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Water System Windfall

South Boston News
Brodnax citizens accept a ceremonial check for $1 million from Maurice Jones, Virginia Secretary of Commerce and Trade, to fund improvements to the town’s aged water system. (Contributed photo) / February 10, 2016
The Town of Brodnax has been tapped to receive a $1 million federal block grant to repair its aging water system.

The town received one of the two grants awarded by the Virginia Department of Housing and Community Development, which administers federal block grant funds in the state. The other grant, for $530,000, went to Scott County for its Riverside Offsite Utilities Project. The awards were announced Friday by Gov. Terry McAuliffe.

Brodnax Mayor Don Dugger said, “This project will basically address a large section of the old pipes in Brodnax and will increase water volume/flow. We see most of our water line issues around freeze/thaw situations. Modern engineered lines will perform better in the same situations primarily due to advancements in water line technology.”

The Town of Brodnax water project will upgrade and replace more than 12,000 linear feet of waterline and install 16 fire hydrants in the community.

Now that Rural Development funds have been secured and the environmental assessment completed, the engineering design will begin very soon. Dugger said he expects the project will be completed in June 2017.

For a number of years, the town has suffered from frequent water maintenance issues that create a financial burden on the town’s 319 residents. 59 percent of the town’s water customers are low-and moderate-income households. As a result, Town Council voted to pursue funding opportunities to cover the cost of repairing or replacing the water/service lines.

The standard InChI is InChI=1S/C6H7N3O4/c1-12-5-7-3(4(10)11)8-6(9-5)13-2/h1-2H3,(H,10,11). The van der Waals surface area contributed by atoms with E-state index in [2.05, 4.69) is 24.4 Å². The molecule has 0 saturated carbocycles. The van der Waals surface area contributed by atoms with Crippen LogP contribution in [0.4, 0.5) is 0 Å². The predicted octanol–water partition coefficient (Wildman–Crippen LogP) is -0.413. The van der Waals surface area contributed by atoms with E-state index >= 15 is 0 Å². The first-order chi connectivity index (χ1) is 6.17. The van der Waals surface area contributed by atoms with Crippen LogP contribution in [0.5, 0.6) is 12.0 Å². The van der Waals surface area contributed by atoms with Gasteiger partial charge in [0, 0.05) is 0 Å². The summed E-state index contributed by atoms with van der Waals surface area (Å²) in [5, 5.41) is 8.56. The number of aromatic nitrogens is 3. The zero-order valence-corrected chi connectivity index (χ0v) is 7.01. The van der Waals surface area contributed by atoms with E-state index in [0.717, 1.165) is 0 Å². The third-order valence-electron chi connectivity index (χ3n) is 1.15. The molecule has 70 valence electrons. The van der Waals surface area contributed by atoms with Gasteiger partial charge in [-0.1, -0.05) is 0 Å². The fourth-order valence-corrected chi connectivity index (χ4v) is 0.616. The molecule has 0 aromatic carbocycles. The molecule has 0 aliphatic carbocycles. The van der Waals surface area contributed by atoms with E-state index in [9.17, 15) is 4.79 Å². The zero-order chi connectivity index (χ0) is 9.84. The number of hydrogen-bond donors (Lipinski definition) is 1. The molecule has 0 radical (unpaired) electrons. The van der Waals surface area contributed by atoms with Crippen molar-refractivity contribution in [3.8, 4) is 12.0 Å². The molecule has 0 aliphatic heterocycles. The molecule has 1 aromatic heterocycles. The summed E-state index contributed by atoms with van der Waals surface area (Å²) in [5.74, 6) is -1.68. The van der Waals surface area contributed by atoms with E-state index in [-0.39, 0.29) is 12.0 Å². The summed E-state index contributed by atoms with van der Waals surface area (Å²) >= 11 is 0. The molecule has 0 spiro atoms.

The town was incorporated 100 years ago and Brodnax’s water system is older than that. “We have no clear date of when the original water lines were installed,” said Dugger.

He explained some of the problems that come with a 100-year-plus system: “The oldest pipes in the water system are brittle from age. When there is a break in these lines, modern repair techniques cannot effectively be used as the brittle pipes are not compatible with current repair equipment. This means a break that could be identified, excavated, repaired and returned to normal — that might take a half of a day with modern repair tools — could take up to a week with this old piping.

“The greatest challenge is odd sized pipes that require custom-made repair parts. The brittle pipes also are a challenge to repair, simply because of their delicate state.”

Last year, Council made the decision that water deficiencies qualified as Brodnax’s most pressing community need. With the help of B & B Consultants, Inc., the Town studied the condition of its in-town and out-of-town water distribution system.

The B&B study identified seven main problem areas: along U.S. Route 58 Business, Main Street, Branch Road, High Street, Richwood Drive, Richwood Lane, and Railroad Avenue, and calculated the cost of repair to these sites at $1,501,701.

In March, the town applied for a $1 million CDBG grant with the Department of Housing and Community Development. The application was submitted to DHCD and requested $1 million to leverage with Rural Development funds totaling $501,700.

Virginia receives up to $17 million annually for this grant program. Most CDBG grant funds are awarded through a competitive process.

“In order to create strong, resilient and sustainable communities, we need to help localities improve their infrastructure assets, especially in rural parts of Virginia,” said Secretary of Commerce and Trade Maurice Jones. “These community development projects are great examples of federal, state and local partners working together as a team to make the Commonwealth a great place to live, work and raise a family.”

During this year’s competitive cycle, 21 projects were submitted by localities throughout the Commonwealth. The initial allocation of this program included 12 localities, totaling more than $8.2 million in grants.

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